See the way some of our youngsters have transcended their purely egotistic selfish interests (believe it, JNU students are fighting for a higher cause — restoring the ideal of good quality/affordable higher education which ought to characterize a spirited public university), taken what the comfort-loving middle class regards as 'risks', and together with the students of Jamia and AMU experienced police brutality; and through their protest reminded us of the need to restore what the doctrine of triumphant Hindutva seems determined to destroy -- secularism based on cultural/religious pluralism and egalitarianism. This honest and spontaneous upsurge of young minds for restoring the soul of India is a refreshing departure. It is a possibility. As teachers, how can we remain indifferent to it?

It is in this context that I wish to make two points. First, as teachers, we have to redefine the act of teaching or the meaning of the pursuit of knowledge. I call it reflexive pedagogy. Books have to be related to life; and theories have to come out from the frozen printed words; and life itself has to be seen as the most important 'text' to decipher.

To give a simple illustration, a professor of history should not remain contented by merely giving a lecture on Gandhi's non-cooperation movement; it is important for her to arouse the spark of critical enquiry among her students: whether at this juncture of Indian history, we need to initiate yet another non-cooperation movement against the rising authoritarianism. Or for that matter, after that frightening night at JNU, should not a lecture by a political science professor on Louis Althusser's theorization of the 'coercive apparatus of the state' acquire a new meaning?

Second, as teachers, we must redefine the meaning of 'specialization' because there are limits to the fragmentation of knowledge. To be a 'specialist' does not mean to be dissociated from the real world -- its politico-cultural churning. And hence, even a professor specialized in, say, nuclear physics ought to enter the public debate, come to the streets, and walk with students as they arouse yet another imagination of the nation.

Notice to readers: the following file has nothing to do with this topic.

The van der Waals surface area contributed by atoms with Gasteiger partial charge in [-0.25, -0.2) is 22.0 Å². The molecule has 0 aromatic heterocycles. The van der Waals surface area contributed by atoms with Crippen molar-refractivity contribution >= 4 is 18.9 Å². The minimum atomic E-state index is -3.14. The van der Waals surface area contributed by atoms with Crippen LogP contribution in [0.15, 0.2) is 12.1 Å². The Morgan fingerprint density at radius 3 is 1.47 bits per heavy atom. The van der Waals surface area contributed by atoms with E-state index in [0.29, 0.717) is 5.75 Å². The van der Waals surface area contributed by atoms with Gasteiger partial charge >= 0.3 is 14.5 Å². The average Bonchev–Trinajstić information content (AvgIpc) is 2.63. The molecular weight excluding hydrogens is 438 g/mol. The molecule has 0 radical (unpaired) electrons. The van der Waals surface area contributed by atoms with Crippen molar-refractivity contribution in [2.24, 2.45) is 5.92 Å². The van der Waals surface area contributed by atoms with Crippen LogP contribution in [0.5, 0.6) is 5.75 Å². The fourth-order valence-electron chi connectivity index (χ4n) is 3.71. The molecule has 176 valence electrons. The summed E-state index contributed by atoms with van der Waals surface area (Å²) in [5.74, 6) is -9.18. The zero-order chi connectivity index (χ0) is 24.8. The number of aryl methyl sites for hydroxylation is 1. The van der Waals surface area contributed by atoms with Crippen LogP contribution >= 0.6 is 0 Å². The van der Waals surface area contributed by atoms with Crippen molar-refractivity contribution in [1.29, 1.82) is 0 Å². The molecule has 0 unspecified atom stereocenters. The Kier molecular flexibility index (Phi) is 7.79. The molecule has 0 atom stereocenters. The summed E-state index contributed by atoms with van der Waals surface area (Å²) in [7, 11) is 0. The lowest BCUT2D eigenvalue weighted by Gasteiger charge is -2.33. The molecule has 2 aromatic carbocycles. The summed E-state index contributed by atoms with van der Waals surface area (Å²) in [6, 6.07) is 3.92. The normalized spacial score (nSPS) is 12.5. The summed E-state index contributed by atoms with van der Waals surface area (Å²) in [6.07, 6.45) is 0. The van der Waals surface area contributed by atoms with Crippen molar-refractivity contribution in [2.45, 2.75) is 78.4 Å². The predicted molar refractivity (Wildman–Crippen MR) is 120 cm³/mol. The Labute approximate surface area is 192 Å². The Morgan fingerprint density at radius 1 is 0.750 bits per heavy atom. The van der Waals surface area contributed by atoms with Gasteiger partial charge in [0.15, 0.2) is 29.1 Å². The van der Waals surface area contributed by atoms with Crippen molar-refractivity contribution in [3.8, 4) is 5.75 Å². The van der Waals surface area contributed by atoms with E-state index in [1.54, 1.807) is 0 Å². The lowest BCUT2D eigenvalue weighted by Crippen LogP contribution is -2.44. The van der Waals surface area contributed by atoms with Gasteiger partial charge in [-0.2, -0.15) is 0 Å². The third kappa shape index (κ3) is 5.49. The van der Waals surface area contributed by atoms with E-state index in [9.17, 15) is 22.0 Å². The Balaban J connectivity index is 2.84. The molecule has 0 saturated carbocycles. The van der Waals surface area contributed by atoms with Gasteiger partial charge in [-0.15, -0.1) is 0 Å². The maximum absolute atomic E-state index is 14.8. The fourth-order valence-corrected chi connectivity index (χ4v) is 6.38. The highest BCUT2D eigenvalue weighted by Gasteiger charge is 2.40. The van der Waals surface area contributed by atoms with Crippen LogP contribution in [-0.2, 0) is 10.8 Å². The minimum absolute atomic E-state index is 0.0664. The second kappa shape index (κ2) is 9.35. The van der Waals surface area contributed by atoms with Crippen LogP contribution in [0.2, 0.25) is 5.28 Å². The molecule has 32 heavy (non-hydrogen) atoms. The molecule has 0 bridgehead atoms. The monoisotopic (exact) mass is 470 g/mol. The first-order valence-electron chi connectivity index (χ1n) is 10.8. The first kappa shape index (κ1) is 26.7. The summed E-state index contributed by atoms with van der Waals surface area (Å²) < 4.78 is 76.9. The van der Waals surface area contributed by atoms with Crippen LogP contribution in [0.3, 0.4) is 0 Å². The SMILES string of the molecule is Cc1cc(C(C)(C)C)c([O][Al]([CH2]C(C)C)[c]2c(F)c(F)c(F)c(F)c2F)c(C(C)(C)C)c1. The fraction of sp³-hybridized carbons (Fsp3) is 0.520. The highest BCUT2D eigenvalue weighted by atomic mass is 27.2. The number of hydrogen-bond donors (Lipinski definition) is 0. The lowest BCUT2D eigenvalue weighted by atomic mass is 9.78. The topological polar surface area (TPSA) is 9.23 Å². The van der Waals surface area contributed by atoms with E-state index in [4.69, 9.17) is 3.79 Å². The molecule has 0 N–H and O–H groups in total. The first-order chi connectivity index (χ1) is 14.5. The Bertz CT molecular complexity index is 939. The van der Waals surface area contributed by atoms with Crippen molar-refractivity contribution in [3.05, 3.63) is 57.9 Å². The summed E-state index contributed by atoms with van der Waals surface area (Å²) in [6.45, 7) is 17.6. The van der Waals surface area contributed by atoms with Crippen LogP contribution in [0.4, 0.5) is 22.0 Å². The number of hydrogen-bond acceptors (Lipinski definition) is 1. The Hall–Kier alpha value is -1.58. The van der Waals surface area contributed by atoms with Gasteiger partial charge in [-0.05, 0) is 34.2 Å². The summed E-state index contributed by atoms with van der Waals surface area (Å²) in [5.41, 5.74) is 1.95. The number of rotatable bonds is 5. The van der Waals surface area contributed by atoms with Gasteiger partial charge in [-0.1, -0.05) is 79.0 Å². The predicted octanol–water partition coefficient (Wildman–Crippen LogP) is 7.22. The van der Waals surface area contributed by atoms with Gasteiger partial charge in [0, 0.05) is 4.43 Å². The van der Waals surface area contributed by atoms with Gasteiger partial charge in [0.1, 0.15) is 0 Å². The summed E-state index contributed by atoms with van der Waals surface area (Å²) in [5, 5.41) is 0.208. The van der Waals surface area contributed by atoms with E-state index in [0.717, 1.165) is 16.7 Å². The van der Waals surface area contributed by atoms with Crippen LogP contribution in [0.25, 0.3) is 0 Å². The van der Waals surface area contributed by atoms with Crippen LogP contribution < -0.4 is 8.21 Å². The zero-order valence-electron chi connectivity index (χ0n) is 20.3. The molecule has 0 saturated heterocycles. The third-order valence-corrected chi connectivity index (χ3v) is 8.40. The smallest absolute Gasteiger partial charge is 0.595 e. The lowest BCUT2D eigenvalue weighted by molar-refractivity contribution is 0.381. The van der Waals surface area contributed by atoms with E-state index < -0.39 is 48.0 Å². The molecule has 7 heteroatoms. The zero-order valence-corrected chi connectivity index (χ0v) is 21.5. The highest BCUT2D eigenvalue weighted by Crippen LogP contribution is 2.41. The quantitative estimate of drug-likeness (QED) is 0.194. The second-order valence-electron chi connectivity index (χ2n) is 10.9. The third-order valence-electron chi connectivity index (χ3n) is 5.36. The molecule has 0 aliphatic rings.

We find ourselves in terribly difficult times. With the triumphant majoritarianism and resultant militarization of the mind; or with neoliberal seduction of 'good living' and associated consumerism, we witness a new form of social control. Furthermore, in the era of 'post truth', the propaganda machinery transforms everything into its opposite: vice into virtue, hatred into religion, and authoritarianism into democracy. Under these circumstances, it is not easy to be a student who sees things clearly, refuses to be fooled, and retains the critical spirit and the dream of a better world. The good thing is that some of our students have aroused this hope amid the dystopian world we live in. It is also refreshing to see, particularly in the context of the Jamia and JNU protest, teachers and students walking together with banners and posters. It is an extraordinary moment of communion, or what Paulo Freire would have regarded as 'dialogue'. Indeed, as teachers, we cannot betray our students who are arousing the conscience of the nation.

(The writer is Professor of Sociology at JNU)